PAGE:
Harvard scientists have unveiled a new laser-measuring device that they say will provide a critical advance in the resolution of current planet-finding techniques, making the discovery of Earth-sized planets possible.
The discovery of planets outside of our solar system, called “exoplanets,” is one of the hottest fields in astronomy and holds great promise to increase our understanding of Earth’s solar system and of how life first took hold on this planet.
The problem, however, is that the two main techniques to find exoplanets rely on the planet’s very small effect on its star. One measures the star’s “wobble” due to the planet’s gravitational pull as it circles, while the other measures the dimming of a star’s light as a planet passes in front of it. With current technology, both of these techniques can identify relatively large planets that have a noticeable effect on their star.
Large planets, however, tend to be gaseous giants, like our solar system’s Jupiter and Saturn, incapable of supporting life. Smaller, rocky planets, like Earth and Mars, are thought to be the likeliest candidates for life, but are too small to be detected by current techniques.
The new device, called an astro-comb, uses femto-second (one millionth of one billionth of a second) pulses of laser light linked to an atomic clock to provide a precise standard against which light from a star can be measured. Ronald Walsworth, senior lecturer on physics in the Faculty of Arts and Sciences, senior physicist at the Smithsonian Astrophysical Observatory and in whose lab the astro-comb was developed, said it may increase the resolution of the star “wobble” technique by about 100 times, which would allow detection of a planet the size of Earth.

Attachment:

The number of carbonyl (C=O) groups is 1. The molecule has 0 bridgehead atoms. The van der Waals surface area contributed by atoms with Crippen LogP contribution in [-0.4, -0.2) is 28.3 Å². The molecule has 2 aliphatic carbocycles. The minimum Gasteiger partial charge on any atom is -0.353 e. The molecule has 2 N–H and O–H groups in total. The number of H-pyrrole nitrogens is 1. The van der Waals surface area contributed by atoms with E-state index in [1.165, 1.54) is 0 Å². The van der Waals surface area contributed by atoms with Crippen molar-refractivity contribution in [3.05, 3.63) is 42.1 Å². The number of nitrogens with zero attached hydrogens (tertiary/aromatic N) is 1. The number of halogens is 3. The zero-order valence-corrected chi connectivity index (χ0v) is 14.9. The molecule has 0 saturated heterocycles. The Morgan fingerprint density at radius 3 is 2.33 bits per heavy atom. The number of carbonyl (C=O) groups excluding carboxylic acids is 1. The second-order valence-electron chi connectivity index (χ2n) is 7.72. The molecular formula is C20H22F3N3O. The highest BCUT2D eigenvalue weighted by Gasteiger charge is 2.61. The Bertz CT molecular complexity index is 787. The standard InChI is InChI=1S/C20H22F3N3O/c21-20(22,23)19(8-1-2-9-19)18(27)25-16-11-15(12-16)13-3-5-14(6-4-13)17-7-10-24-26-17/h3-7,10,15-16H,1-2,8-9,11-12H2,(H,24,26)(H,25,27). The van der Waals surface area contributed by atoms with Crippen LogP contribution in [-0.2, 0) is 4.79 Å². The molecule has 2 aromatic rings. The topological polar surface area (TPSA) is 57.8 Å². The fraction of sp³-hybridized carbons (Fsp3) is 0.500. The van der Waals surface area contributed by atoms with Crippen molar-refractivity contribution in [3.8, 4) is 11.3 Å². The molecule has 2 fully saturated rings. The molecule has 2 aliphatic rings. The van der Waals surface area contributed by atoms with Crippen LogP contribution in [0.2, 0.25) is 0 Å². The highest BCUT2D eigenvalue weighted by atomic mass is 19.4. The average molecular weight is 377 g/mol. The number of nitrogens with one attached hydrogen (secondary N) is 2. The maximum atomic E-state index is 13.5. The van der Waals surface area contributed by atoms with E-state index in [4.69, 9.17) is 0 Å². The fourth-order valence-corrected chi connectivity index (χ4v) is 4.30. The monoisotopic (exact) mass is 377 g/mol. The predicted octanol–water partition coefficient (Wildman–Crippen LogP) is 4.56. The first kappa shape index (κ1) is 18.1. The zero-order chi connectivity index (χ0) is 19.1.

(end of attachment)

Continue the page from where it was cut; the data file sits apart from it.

“The existing tools, prior to astro-comb, couldn’t do the job,” Walsworth said.
Both Walsworth and Astronomy Professor Dimitar Sasselov, director of the Harvard University Origins of Life Initiative, said that the final resolution of astronomical observations taken using the astro-comb may be somewhat lower than what would be ideally possible because other factors, such as “noise” in stellar atmospheres, may affect the quality of measurements. Still, Sasselov said, planets close to the size of Earth — and that share enough of Earth’s characteristics to harbor the conditions of life — should be detectable within the next few years using the astro-comb.